The Threat Of “Default” Tech

There seems to be a never-ending series of cyber-attacks against critical infrastructure in today’s headlines. The simple fact is that attacks are happening all the time. In a significant recent example, what started out as a nuisance-level infection went unresolved going on to become a major data loss. It highlights the continued lack of preparedness by organizations to create response plans and a glaring indicator that endpoint devices and users are often the first point of attack and compromise.

The Example of European Energy Cyberthreats

Despite all the regulatory structure in Europe, the subject of recent discussions was the Luxembourg-based Energy Supplier Encevo, and its European-based subsidiary electricity operator Enovos. In a post-facto review of the situation, the company shared that their customer contact portals were hacked in mid-summer. A malware infection led to escalated access to customer information, something that none of us should be comfortable about being in the hands of nefarious actors. Ransom demands were made. Payments in this case were not made because Enovos worked to restore the systems through a disaster recovery plan and neutralize further infections. The threat actor ALPHV, also known as BlackCat, appears to be the very same threat that attacked the Colonial Pipeline in the US with ransomware back in 2021.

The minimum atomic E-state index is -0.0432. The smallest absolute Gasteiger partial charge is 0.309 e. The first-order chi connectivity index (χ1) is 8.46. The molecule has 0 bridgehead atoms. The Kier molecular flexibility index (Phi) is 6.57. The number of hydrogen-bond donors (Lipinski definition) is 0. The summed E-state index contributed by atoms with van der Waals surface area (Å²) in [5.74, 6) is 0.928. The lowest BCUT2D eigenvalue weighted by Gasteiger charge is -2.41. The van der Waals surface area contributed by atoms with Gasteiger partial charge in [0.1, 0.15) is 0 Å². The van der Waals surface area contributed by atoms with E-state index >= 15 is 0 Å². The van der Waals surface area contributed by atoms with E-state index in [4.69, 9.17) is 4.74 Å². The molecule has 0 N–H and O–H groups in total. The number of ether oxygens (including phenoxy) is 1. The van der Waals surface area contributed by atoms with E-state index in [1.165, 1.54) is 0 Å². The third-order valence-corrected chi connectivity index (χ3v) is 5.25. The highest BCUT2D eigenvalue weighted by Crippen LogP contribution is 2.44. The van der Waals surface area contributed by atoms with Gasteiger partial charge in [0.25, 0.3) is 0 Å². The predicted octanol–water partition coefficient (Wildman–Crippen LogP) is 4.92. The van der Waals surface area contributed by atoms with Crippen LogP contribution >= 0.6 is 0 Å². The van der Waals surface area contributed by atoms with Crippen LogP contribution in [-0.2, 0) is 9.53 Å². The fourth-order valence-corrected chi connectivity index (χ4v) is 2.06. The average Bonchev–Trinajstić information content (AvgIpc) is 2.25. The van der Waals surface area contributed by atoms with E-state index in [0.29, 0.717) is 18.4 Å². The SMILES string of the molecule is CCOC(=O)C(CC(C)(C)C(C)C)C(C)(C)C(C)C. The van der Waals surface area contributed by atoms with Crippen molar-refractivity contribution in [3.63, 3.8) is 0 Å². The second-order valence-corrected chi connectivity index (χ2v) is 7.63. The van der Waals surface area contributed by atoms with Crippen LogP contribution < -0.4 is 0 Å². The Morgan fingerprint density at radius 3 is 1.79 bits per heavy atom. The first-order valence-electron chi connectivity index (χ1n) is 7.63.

These ransomware threats are built with a purpose: to exploit global targets throughout the energy industry. And not only are there existing unidentified infections out in the wild, but new ransomware is emerging on to the scene faster than many IT teams can handle.

Manage Yourself as a Threat

Top security organizations protect against risks posed from endpoints by managing security through devices, identity, and at the application level. Whether it is a workstation, laptop, mobile device, or application, security protocols force access through secured controls such as Multi-Factor Authentication, confirmed device protections, and application protections.

Outside of those protections, there’s a lot that we can do to protect ourselves when we use our own devices. Security and privacy can be hard to manage, but there are some best practices you should follow.

  1. Do due diligence when researching what settings will keep your device safe
  2. Review applications and settings regularly (at least every six months)
  3. Audit which apps have access to data from other services, including social media, online accounts, or email accounts

Defaults can be Dangerous

Let’s walk down a reasonable, relatable scenario. You get a new phone and don’t have time to read through all the conditions, legal terms, data terms, and all the other fine print that comes with it when you are setting it up. So, you click ‘Yes’ and ‘Accept’ to everything that comes on your screen. Sounds reasonable, each of those things should help quality and experiences. We’ve all done it. Almost no one reads all the terms and conditions, but there’s a terrible assumption here and it’s one of the biggest problems when it comes to smartphones, websites, and apps.